Lawrence Block,
Small Town
(HarperTorch, 2003)

I propose that this is Lawrence Block's masterpiece. I say that with having only read about 12 of his books. I liked every single one of them, but then I am a big fan of the kind of fiction he writes.

You know what to expect of Block's books.

With the Scudder novels, in the background it's all about the consumption of nonconsumption of alcohol. In the early novels, he's always drinking. In the later ones, he constantly attends AA meetings. These are definitely recommended for the recovering among us.

As for Keller, the affable hit man, it's a meditation on murder as a profession. He's a nice guy who likes spicy food and falls in love with every town he visits to kill someone and ends up thinking about living there. The writing is extremely terse, like, "He killed him with a heavy lamp. Then he rolled him up in a rug." He always has iced tea with Dot, his "appointments" secretary. Each hit is an ethical dilemma. They talk it over.

I haven't read any of the Bernie novels. When I want "funny" crime fiction, I go to James Crumley and Donald Westlake.

Some of Block's best early stuff is being republished by Hard Case Crime. See especially Lucky at Cards.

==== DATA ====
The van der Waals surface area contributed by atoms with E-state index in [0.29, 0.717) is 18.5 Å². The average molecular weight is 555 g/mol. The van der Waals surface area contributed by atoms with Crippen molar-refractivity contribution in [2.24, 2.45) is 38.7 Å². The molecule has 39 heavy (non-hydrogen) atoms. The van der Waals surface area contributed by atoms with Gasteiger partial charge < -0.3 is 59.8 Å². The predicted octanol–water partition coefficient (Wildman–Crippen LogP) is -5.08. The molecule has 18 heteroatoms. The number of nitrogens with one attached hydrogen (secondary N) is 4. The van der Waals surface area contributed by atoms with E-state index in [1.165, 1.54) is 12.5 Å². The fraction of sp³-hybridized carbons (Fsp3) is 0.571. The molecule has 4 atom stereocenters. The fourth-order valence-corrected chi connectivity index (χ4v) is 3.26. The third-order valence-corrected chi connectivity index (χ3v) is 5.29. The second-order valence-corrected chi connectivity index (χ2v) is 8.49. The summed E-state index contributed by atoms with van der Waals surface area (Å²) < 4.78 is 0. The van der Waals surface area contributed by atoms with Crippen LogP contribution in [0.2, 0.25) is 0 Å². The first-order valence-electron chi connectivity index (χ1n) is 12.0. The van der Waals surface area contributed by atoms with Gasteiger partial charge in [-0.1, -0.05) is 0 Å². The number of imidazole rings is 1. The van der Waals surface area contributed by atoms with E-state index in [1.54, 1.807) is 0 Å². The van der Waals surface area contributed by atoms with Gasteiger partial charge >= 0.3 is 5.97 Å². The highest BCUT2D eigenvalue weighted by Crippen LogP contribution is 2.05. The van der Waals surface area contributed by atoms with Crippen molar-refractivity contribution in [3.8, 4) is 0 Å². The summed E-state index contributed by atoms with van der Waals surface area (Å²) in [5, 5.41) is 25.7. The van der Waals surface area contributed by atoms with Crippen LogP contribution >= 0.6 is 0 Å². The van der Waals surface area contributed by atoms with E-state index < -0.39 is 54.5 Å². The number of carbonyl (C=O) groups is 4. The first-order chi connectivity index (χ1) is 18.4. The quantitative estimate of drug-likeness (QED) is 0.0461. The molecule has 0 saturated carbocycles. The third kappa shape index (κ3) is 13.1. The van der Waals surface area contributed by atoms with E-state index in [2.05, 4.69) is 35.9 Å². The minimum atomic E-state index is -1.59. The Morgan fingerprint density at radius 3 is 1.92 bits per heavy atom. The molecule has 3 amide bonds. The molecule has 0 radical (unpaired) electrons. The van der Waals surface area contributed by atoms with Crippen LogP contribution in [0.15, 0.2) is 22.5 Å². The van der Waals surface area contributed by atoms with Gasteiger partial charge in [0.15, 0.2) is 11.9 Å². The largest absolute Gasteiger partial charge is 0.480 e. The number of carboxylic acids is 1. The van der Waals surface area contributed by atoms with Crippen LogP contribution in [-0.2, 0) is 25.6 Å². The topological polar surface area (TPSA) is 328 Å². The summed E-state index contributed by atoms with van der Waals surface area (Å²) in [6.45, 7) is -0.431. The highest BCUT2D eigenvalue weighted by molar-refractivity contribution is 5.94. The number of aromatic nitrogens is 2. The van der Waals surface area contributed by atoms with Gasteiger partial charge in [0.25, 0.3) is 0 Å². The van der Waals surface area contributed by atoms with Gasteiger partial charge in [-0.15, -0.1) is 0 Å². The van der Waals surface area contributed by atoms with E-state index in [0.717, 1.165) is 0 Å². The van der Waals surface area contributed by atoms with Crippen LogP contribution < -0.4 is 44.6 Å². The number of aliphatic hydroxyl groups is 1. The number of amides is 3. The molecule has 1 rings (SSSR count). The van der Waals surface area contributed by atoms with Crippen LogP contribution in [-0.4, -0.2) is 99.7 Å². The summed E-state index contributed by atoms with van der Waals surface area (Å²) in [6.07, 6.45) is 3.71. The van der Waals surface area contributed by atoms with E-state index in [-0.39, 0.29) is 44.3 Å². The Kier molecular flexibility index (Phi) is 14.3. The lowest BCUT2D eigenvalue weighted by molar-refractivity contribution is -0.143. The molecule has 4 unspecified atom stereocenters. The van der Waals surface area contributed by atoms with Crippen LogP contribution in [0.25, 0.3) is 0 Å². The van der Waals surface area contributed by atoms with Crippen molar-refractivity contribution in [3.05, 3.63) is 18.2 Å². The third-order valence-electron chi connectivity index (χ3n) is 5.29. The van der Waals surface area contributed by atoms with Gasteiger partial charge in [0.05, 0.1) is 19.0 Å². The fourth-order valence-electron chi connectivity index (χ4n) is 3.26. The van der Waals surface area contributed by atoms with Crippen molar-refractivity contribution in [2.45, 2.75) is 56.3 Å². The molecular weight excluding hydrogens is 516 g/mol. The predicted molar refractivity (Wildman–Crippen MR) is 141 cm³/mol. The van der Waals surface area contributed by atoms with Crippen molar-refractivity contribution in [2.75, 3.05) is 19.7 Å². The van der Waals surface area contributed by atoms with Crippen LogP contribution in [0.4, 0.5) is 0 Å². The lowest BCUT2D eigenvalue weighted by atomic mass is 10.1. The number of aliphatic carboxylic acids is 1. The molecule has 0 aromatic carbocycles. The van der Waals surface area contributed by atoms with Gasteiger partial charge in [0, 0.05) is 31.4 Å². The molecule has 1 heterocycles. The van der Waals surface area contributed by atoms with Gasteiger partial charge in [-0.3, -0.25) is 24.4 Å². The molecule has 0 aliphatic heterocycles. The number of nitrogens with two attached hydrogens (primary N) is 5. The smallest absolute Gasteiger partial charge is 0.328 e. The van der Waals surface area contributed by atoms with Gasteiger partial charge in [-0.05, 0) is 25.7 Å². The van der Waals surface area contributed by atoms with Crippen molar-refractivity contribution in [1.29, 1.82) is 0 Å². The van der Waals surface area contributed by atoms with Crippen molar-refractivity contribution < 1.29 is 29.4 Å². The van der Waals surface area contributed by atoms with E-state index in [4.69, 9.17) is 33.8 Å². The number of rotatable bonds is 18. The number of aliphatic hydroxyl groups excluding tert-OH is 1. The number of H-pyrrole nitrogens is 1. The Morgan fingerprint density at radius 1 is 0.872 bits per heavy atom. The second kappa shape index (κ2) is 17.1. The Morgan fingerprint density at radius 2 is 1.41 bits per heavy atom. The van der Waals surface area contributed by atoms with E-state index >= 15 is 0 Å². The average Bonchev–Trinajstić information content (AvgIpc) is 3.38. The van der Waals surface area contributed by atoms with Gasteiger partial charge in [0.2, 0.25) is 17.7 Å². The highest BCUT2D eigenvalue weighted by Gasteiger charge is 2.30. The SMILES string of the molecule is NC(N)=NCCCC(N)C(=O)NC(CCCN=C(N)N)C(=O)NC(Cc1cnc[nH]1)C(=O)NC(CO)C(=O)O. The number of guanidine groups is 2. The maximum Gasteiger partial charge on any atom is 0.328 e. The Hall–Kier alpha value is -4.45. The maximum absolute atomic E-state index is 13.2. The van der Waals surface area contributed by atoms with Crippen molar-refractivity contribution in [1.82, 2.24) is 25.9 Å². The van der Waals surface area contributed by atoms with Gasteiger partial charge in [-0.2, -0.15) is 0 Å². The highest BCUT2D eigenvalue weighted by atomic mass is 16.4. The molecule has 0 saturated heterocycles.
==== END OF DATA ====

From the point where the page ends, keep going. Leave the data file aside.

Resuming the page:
Small Town is a paean to post 9/11 New York. It is also a celebration of kinky sex as well as a police procedural about the hunt for a serial killer unhinged by family loss during 9/11. Oh, and it's a peek into New York's literary scene, a portrait of the Chelsea neighborhood and a tender portrait of NYC's gay life. The quickly sketched evocation of the bouncer at a leather bar called Death Row will stick with you. (I'm straight, by the way.)

Some highlights:

• The dialogue among the four gay guys at the scene of a bombed-out gay bar is nailed perfectly.
• The first sex scene between John and Susan ... this is love incarnate, but in a very unconventional way.
• Susan and her female, uh, associates, Chloe and the piercer lady. Hot!
• New York, of course. North and south, left and right, up and down.

I understand that some may be disturbed that Susan and her story is in this book. I recall reading in the Village Voice some years back about the phenomenon called "terror sex." Essentially, it said, the Twin Towers attack turned New Yorkers into rabbits. I think it's no coincidence that a key plot element is the carved turquoise rabbit.

Speaking of rabbits, how did that rabbit get into John's sock drawer? And what does it mean? Well some mysteries....

Be prepared. This is a slow-moving, very deliberate novel that runs to well over 500 pages, but the climax is a nail-biter. You have to be patient. There's lots of character development, background story and lengthy dialogue. Some of the dialogue goes on for two or three pages.

It's not typical Block, but it rewards the patient.

review by
Dave Sturm

17 April 2010

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